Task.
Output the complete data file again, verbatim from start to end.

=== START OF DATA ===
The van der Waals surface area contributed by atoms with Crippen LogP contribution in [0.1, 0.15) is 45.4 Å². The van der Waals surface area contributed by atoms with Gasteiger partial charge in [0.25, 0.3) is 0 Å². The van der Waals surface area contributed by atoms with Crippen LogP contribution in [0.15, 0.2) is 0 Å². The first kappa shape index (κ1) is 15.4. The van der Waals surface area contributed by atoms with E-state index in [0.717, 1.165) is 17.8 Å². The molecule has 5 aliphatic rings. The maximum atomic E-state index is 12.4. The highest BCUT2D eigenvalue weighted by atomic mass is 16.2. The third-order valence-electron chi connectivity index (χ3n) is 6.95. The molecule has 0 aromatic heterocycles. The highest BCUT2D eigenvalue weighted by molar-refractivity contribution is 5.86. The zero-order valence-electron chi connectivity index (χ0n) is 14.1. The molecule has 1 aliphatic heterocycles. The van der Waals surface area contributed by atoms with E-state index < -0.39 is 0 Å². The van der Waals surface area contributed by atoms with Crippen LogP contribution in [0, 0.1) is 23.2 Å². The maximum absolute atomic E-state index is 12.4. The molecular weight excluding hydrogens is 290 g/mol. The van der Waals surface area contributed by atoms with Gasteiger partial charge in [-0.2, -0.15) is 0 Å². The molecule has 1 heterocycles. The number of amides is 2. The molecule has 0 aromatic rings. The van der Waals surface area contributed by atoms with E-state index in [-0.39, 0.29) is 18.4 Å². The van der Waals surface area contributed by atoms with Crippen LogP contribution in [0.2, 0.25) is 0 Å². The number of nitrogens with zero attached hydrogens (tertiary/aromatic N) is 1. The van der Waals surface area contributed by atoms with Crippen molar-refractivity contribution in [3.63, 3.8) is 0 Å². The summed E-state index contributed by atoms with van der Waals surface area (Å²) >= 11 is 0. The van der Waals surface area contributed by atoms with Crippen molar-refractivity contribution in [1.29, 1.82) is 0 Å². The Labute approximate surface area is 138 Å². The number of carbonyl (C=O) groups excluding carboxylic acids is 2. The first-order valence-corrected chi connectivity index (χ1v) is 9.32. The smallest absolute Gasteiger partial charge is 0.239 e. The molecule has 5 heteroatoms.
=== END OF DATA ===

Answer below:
The van der Waals surface area contributed by atoms with Crippen LogP contribution in [0.1, 0.15) is 45.4 Å². The van der Waals surface area contributed by atoms with Gasteiger partial charge in [0.25, 0.3) is 0 Å². The van der Waals surface area contributed by atoms with Crippen LogP contribution in [0.15, 0.2) is 0 Å². The first kappa shape index (κ1) is 15.4. The van der Waals surface area contributed by atoms with E-state index in [0.717, 1.165) is 17.8 Å². The molecule has 5 aliphatic rings. The maximum atomic E-state index is 12.4. The highest BCUT2D eigenvalue weighted by atomic mass is 16.2. The third-order valence-electron chi connectivity index (χ3n) is 6.95. The molecule has 0 aromatic heterocycles. The highest BCUT2D eigenvalue weighted by molar-refractivity contribution is 5.86. The zero-order valence-electron chi connectivity index (χ0n) is 14.1. The molecule has 1 aliphatic heterocycles. The van der Waals surface area contributed by atoms with E-state index < -0.39 is 0 Å². The van der Waals surface area contributed by atoms with Crippen LogP contribution in [0, 0.1) is 23.2 Å². The maximum absolute atomic E-state index is 12.4. The molecular weight excluding hydrogens is 290 g/mol. The van der Waals surface area contributed by atoms with Gasteiger partial charge in [-0.2, -0.15) is 0 Å². The molecule has 1 heterocycles. The number of amides is 2. The molecule has 0 aromatic rings. The van der Waals surface area contributed by atoms with E-state index in [-0.39, 0.29) is 18.4 Å². The van der Waals surface area contributed by atoms with Crippen LogP contribution in [0.2, 0.25) is 0 Å². The number of nitrogens with zero attached hydrogens (tertiary/aromatic N) is 1. The van der Waals surface area contributed by atoms with Crippen molar-refractivity contribution in [3.63, 3.8) is 0 Å². The summed E-state index contributed by atoms with van der Waals surface area (Å²) >= 11 is 0. The van der Waals surface area contributed by atoms with Crippen molar-refractivity contribution in [1.29, 1.82) is 0 Å². The Labute approximate surface area is 138 Å². The number of carbonyl (C=O) groups excluding carboxylic acids is 2. The first-order valence-corrected chi connectivity index (χ1v) is 9.32. The smallest absolute Gasteiger partial charge is 0.239 e. The molecule has 5 heteroatoms.